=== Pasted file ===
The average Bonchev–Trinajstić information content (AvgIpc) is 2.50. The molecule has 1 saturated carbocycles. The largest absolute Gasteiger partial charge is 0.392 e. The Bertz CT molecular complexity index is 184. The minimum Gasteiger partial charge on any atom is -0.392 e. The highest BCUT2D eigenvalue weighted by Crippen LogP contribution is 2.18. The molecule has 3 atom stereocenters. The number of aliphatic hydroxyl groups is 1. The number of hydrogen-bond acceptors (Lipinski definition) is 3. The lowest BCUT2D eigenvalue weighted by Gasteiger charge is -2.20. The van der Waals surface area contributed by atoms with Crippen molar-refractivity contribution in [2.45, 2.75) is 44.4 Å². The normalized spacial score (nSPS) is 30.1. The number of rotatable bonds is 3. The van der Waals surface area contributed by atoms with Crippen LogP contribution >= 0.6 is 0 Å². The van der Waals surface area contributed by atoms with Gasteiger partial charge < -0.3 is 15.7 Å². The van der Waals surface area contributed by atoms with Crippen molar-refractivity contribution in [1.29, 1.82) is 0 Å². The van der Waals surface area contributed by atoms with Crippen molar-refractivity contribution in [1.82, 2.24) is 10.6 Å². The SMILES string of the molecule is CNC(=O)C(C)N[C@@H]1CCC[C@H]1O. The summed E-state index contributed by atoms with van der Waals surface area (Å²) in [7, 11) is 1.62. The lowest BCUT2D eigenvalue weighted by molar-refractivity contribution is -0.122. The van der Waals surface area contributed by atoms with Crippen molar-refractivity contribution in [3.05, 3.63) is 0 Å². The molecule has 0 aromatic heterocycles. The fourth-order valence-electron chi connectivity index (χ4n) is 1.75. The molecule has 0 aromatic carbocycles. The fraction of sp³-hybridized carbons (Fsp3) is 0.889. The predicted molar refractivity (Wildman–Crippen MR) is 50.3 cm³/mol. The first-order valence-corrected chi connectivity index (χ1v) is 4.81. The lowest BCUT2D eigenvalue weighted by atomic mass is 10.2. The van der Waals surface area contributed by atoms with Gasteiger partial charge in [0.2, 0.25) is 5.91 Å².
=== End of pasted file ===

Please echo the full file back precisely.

The average Bonchev–Trinajstić information content (AvgIpc) is 2.50. The molecule has 1 saturated carbocycles. The largest absolute Gasteiger partial charge is 0.392 e. The Bertz CT molecular complexity index is 184. The minimum Gasteiger partial charge on any atom is -0.392 e. The highest BCUT2D eigenvalue weighted by Crippen LogP contribution is 2.18. The molecule has 3 atom stereocenters. The number of aliphatic hydroxyl groups is 1. The number of hydrogen-bond acceptors (Lipinski definition) is 3. The lowest BCUT2D eigenvalue weighted by Gasteiger charge is -2.20. The van der Waals surface area contributed by atoms with Crippen molar-refractivity contribution in [2.45, 2.75) is 44.4 Å². The normalized spacial score (nSPS) is 30.1. The number of rotatable bonds is 3. The van der Waals surface area contributed by atoms with Crippen LogP contribution >= 0.6 is 0 Å². The van der Waals surface area contributed by atoms with Gasteiger partial charge < -0.3 is 15.7 Å². The van der Waals surface area contributed by atoms with Crippen molar-refractivity contribution in [1.29, 1.82) is 0 Å². The van der Waals surface area contributed by atoms with Crippen molar-refractivity contribution in [1.82, 2.24) is 10.6 Å². The SMILES string of the molecule is CNC(=O)C(C)N[C@@H]1CCC[C@H]1O. The summed E-state index contributed by atoms with van der Waals surface area (Å²) in [7, 11) is 1.62. The lowest BCUT2D eigenvalue weighted by molar-refractivity contribution is -0.122. The van der Waals surface area contributed by atoms with Crippen molar-refractivity contribution in [3.05, 3.63) is 0 Å². The molecule has 0 aromatic heterocycles. The fourth-order valence-electron chi connectivity index (χ4n) is 1.75. The molecule has 0 aromatic carbocycles. The fraction of sp³-hybridized carbons (Fsp3) is 0.889. The predicted molar refractivity (Wildman–Crippen MR) is 50.3 cm³/mol. The first-order valence-corrected chi connectivity index (χ1v) is 4.81. The lowest BCUT2D eigenvalue weighted by atomic mass is 10.2. The van der Waals surface area contributed by atoms with Gasteiger partial charge in [0.2, 0.25) is 5.91 Å².